It’s no secret.
People that we read about or see in the news today show evidence that empathy is an endangered emotion.
From the highest to the lowest levels of human interaction, it appears that many have set aside a desire to feel another person’s hurts, worries, frustrations, or experiences. Instead, if it’s not their hurts, their worries, their frustrations, or their experiences, then it doesn’t matter to them. Their actions say, “If you don’t see it or feel it the way I do, then you’re irrelevant in the world.”
That attitude is eroding our personal connections with each other; even our interest in connecting with each other. Which is why bullying is increasing – not just among children and teenagers, but among adults too.
Lesson from a dog
Feeling and showing empathy is art fully demonstrated in a TV commercial where a family is playing on the floor with their baby.
When the family dog comes to join in, the baby starts crying and the dog immediately walks away.
The father notices the dog pitifully looking at them from another room as the baby plays with a stuffed toy lion, and he feels the dog’s sadness. The dad buys a lion’s mane for the dog and when the baby sees the dog, she reaches out for him in acceptance.
Thirty seconds is all it takes to capture the essence of empathy in that commercial…stepping outside of one’s self, feeling what someone else is feeling, and doing something to relieve that feeling.
Build Your EQ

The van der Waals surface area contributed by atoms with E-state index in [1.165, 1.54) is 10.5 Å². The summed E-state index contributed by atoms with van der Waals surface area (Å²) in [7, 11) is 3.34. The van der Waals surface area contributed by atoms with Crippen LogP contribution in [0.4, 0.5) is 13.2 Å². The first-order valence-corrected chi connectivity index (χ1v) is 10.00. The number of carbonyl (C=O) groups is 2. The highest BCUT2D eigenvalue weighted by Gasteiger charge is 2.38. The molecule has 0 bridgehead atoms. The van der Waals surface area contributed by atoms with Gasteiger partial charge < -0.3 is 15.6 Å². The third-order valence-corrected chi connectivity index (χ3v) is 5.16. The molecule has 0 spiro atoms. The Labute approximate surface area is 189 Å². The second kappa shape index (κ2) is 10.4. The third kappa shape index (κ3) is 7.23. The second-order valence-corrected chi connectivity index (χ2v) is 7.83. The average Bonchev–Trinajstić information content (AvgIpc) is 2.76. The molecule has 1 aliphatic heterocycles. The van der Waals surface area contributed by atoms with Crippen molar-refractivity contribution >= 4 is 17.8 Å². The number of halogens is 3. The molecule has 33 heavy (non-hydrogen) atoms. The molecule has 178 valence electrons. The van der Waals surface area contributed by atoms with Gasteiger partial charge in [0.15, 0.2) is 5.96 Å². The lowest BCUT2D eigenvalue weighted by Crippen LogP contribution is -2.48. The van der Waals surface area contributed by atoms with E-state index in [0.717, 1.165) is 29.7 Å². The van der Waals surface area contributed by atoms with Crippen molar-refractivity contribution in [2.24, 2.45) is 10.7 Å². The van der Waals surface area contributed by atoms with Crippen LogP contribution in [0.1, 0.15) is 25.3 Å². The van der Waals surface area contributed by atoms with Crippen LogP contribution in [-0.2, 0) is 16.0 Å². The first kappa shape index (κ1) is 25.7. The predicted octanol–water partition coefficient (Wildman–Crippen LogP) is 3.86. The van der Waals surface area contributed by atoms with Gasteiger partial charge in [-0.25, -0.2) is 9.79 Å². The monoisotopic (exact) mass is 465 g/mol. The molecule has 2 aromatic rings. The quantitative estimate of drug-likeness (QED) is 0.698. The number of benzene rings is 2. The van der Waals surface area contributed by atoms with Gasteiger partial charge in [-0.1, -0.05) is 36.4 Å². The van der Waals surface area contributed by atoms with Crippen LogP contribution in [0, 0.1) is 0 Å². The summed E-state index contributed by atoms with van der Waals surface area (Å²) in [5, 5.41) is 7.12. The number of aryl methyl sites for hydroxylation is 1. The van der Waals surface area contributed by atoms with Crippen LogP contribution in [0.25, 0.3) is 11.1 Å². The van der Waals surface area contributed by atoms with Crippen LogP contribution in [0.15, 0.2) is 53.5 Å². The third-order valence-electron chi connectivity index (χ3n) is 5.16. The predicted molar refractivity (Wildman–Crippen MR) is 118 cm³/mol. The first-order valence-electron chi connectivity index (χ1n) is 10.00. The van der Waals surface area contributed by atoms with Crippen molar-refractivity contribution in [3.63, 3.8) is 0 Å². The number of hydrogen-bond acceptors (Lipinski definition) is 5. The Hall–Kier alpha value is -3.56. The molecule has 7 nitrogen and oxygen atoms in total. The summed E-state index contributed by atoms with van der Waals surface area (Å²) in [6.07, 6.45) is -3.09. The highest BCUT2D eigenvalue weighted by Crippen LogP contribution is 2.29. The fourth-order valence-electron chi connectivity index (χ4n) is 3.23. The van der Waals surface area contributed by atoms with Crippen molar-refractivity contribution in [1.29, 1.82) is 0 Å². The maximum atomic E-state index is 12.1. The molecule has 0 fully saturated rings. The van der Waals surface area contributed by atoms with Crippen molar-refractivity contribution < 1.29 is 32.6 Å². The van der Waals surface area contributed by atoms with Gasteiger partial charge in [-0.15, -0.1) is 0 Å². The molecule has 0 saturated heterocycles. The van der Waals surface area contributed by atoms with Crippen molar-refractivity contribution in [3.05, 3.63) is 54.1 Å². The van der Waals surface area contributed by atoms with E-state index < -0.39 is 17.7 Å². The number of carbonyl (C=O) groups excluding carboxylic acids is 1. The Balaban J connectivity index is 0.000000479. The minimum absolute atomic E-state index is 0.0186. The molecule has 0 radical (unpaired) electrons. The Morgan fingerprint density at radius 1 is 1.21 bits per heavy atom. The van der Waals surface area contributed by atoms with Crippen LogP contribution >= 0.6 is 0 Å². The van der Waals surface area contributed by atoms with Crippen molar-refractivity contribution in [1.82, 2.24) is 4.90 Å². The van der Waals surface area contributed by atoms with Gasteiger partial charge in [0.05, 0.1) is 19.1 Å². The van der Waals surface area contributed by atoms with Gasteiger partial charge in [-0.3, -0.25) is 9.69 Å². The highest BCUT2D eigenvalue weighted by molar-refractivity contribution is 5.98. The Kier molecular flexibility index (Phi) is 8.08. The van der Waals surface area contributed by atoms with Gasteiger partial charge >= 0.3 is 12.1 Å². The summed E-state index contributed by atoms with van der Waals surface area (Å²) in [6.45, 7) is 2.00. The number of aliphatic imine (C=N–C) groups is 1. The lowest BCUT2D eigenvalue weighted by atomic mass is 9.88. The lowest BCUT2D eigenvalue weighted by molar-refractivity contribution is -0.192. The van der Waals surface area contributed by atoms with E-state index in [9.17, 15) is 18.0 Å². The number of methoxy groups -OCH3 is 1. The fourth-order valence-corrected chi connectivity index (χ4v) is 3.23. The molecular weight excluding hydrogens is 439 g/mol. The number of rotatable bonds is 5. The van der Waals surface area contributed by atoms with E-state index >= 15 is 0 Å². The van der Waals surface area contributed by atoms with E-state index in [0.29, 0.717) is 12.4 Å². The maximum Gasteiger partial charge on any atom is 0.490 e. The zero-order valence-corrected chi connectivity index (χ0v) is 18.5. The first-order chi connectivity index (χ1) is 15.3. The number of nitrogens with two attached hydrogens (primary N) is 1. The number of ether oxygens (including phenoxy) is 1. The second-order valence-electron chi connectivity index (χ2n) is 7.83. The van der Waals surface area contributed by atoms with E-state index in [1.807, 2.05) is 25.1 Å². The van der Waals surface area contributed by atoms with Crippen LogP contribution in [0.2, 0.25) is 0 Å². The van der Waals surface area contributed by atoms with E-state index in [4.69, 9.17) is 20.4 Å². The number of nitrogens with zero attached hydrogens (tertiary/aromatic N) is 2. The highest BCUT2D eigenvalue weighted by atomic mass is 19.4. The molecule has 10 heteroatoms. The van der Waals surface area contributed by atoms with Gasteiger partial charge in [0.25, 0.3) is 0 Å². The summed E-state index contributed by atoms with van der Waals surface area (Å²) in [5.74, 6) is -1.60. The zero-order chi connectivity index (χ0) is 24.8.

If a human can do that for an animal, why are some of us finding it so hard to do it for another human? A low emotional quotient (EQ) might be to blame. How can you build that up?
- Become a reflective listener – listen without interrupting, then reflect what you heard back to the speaker making sure you heard correctly.
- Silence your internal talk – don’t focus on what your response is going to be once the speaker stops; otherwise you’re listening to yourself, not the speaker.
- Read the nonverbal – look at the speaker’s body language and listen to the tone of voice in order to connect to the speaker’s feelings; not just the words.
- Step in their shoes – mentally imagine yourself in the speaker’s situation so you can feel what the speaker is feeling.
- Don’t judge – keep your initial criticisms and advice to yourself until you understand the whole story. Then share at a different time.
If each of us practices these steps, we’ll bridge the divides that so easily separate us. And it will show!